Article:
Choose Kind

“When elementary students performed three acts of kindness per week they significantly increased their acceptance of peers compared to kids who did not perform three kind acts of kindness. Students who are taught kindness are more empathetic, more socially aware and connected, and they receive higher grades too. Be kind—it is free and the payback is good for all!” –


Kindness can truly change the world. Children show the first signs of compassion as toddlers and it is our job as caregivers to cultivate this sentiment. We can teach children through play, by showing them what it looks like to care for others, or through books. Stories are a great tool because books open doors for discussion. It can help your child to picture what someone else’s life is like. Happy You, Happy Family has created the Ultimate List of Children’s Books About Kindness . This list is so detailed and holds the BEST of the BEST. Help your children choose kind.

Happy reading!

A Peek in the Box

GIRAFFE SUBSCRIBERS, Ages 0-3…Be on the look out, you may be receiving this fun book!

We are excited to include Rosie & Rex A Nose for Fun by Emmy Award-winning creator of the Nick Jr. preschool television series Wow! Wow! Wubbzy!, Bob Boyle. This story brings to life a vibrant, playful friendship story about robots, featuring Rosie and Rex. Young readers will delight in this exciting, humorous picture book in which robots meet all the fun of tea parties.

You can learn more about Rosie & Rex on Harper & Collins website.

Happy reading!


One of the most important ways to encourage your reader is to offer praise when goals are accomplished. Big or small, when your child overcomes a challenge, it is a celebration!  It can be anything from learning their sight words for the week, moving up a reading level, finishing a long book, or reading independently, etc. Your child’s confidence will grow each time their effort pays off.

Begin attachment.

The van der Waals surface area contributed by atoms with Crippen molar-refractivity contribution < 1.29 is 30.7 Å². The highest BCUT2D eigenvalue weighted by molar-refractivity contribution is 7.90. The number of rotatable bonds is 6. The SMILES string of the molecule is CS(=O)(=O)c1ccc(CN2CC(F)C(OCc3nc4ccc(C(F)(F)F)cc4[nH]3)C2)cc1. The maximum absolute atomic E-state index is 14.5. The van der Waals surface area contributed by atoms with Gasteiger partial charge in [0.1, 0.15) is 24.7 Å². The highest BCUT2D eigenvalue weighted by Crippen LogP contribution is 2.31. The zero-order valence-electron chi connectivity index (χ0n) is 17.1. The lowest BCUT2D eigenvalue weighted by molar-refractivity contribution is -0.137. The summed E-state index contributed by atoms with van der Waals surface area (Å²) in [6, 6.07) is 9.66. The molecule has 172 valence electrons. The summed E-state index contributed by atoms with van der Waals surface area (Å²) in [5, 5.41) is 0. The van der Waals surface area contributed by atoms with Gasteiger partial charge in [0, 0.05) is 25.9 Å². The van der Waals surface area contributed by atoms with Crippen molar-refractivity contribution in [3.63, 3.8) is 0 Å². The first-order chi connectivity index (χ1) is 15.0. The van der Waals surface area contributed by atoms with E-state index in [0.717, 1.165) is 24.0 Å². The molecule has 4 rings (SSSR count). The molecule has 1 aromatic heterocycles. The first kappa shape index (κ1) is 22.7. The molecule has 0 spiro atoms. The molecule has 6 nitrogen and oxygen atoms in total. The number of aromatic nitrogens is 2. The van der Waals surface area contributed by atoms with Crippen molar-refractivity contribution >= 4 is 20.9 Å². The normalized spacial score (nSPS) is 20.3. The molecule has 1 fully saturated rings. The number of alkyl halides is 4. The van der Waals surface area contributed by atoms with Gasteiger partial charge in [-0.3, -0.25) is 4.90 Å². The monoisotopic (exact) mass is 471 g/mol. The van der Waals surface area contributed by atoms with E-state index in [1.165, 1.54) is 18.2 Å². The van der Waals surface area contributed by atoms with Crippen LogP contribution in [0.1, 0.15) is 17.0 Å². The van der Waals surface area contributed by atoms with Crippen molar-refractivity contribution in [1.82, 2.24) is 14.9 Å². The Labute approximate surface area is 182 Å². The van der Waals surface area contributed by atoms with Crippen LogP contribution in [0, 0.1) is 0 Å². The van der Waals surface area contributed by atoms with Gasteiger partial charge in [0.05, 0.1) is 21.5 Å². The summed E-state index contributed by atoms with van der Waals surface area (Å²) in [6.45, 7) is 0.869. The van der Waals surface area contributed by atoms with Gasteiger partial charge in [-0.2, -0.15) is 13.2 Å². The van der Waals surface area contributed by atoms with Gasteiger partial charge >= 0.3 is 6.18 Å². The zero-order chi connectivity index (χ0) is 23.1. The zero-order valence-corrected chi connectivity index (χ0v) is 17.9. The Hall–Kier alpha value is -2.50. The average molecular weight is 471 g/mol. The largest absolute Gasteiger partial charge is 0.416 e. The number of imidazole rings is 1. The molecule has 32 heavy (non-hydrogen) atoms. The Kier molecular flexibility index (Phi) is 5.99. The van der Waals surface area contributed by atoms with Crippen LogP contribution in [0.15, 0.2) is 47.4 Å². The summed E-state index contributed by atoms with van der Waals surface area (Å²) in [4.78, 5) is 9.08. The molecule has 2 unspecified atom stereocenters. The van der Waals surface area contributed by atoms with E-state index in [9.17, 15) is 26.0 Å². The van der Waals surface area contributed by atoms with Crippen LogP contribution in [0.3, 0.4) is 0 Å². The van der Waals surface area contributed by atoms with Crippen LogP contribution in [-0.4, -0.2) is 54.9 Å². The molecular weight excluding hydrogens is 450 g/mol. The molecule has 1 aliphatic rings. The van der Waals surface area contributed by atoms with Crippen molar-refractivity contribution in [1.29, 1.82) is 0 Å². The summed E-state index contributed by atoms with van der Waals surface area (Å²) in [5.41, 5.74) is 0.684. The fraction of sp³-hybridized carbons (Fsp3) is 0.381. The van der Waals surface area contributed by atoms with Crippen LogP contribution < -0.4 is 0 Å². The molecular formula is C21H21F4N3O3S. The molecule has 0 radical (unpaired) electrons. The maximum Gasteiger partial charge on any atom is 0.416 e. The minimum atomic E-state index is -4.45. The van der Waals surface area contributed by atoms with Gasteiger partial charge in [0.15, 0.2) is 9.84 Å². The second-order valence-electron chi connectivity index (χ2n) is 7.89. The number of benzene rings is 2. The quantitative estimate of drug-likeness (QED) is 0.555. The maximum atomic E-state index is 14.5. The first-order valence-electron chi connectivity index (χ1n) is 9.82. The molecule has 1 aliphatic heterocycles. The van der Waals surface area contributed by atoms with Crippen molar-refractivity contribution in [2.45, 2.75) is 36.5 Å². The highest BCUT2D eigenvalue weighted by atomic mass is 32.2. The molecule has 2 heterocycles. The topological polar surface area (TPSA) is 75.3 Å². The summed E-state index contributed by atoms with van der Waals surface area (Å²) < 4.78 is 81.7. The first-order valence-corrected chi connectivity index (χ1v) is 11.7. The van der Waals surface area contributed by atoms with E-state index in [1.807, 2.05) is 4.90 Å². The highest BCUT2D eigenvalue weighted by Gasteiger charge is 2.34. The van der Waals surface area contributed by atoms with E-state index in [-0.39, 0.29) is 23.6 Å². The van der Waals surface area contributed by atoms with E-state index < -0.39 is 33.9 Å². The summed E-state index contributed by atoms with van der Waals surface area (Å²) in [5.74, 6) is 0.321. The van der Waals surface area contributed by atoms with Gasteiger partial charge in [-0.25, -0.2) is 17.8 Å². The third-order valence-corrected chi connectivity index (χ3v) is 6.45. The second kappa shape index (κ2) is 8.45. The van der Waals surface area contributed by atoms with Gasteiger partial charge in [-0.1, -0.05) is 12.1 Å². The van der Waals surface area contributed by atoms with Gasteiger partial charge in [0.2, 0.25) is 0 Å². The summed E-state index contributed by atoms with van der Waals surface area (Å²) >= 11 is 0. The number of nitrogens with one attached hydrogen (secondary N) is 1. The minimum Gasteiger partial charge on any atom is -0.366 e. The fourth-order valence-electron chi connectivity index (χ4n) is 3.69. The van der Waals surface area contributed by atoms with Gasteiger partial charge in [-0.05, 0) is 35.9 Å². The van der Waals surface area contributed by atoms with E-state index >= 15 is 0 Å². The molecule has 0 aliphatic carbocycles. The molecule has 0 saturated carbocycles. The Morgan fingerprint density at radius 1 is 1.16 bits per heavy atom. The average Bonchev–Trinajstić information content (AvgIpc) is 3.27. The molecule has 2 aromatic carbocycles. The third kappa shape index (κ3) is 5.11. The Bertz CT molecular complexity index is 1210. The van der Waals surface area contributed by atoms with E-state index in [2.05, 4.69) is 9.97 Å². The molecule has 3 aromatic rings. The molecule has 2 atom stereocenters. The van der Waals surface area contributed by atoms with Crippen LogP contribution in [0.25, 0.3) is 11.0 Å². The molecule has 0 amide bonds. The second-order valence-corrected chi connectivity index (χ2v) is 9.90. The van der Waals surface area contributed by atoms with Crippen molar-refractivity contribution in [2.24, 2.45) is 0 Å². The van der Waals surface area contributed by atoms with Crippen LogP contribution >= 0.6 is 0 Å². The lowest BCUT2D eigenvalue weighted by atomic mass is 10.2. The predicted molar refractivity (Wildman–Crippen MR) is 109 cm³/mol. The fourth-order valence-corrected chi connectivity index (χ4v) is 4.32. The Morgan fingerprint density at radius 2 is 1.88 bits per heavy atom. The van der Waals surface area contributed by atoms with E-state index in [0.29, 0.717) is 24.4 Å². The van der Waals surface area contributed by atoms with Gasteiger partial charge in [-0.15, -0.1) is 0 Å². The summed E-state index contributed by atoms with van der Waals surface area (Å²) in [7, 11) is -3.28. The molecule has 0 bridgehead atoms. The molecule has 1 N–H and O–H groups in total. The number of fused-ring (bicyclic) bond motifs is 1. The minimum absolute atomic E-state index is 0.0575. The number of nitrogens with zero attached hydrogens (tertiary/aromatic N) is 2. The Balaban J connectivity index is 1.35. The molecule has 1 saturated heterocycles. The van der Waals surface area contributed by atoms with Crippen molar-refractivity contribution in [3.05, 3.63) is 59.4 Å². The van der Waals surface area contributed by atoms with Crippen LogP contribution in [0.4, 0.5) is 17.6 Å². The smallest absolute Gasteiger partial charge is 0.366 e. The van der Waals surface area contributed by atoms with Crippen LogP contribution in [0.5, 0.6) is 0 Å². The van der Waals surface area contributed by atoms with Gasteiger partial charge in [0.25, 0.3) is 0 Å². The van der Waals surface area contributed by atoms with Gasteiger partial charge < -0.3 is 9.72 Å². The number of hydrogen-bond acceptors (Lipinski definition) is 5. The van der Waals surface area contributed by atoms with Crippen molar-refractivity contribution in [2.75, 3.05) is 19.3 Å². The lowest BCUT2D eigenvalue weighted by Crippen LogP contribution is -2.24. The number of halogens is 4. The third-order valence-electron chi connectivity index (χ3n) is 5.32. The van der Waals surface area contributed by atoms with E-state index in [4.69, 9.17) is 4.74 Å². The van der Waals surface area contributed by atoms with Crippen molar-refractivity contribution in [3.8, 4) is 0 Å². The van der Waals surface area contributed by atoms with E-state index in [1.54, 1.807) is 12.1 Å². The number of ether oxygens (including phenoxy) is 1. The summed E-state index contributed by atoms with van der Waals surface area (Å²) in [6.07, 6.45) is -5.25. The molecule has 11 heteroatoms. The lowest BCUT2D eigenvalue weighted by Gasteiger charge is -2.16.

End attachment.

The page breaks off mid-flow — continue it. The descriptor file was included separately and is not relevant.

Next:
Grayson, age 6, has moved up a reading level! We are so proud of all the extra work he is putting in to become a ready reader.

Kids Reveal Book Box wants to celebrate with your family.  To have your child spotlighted in our new feature, email us a photo and a reading goal they have accomplished!

Organizing New Books for the New Year

It happens all the time. You fear you have hit capacity for the amount of books you have in your home. No worries, I am here to help!

Donate any books your child hasn’t read in the last 6 months. I try to trim down the books without my kids in the room, otherwise every book is their favorite book. No matter if I remind them the joy that donating books brings them or that maybe a baby would love to have that peek a boo book they completely forgot about, the books are always “theirs.” You can often donate them to a local library or school.  My area hosts a 3 day long book fair where profits go 100% to local reading programs for children so we always donate to them.

Picking out storage is the most time consuming thing for me. I need something that can fit in a small space. I need something that can hold a good amount of books in a compact space. Keeping children’s books in their line of sight helps them choose reading as as activity while playing. That is something I always keep in mind while looking for storage.


This blue one from The Home Depot is a great choice because it holds many books and has a sleek style. The top rows keep covers facing out which is eye-catching to children.

This is a great choice from Amazon, as it also offers a seating option on top to make the perfect little reading nook. The bottom slots are great for sliding those canvas bins  full of books in. My niece likes to use those to organize her books. She keeps a bin for non-fiction and fiction.



We really loved this option also from Amazon. The clear wall shelving provides a unique look that frees up floor space! I love thinking of changing out the front displayed book to coordinate the seasons or holidays. How do you organize your books?

Happy reading!


New Year Family Traditions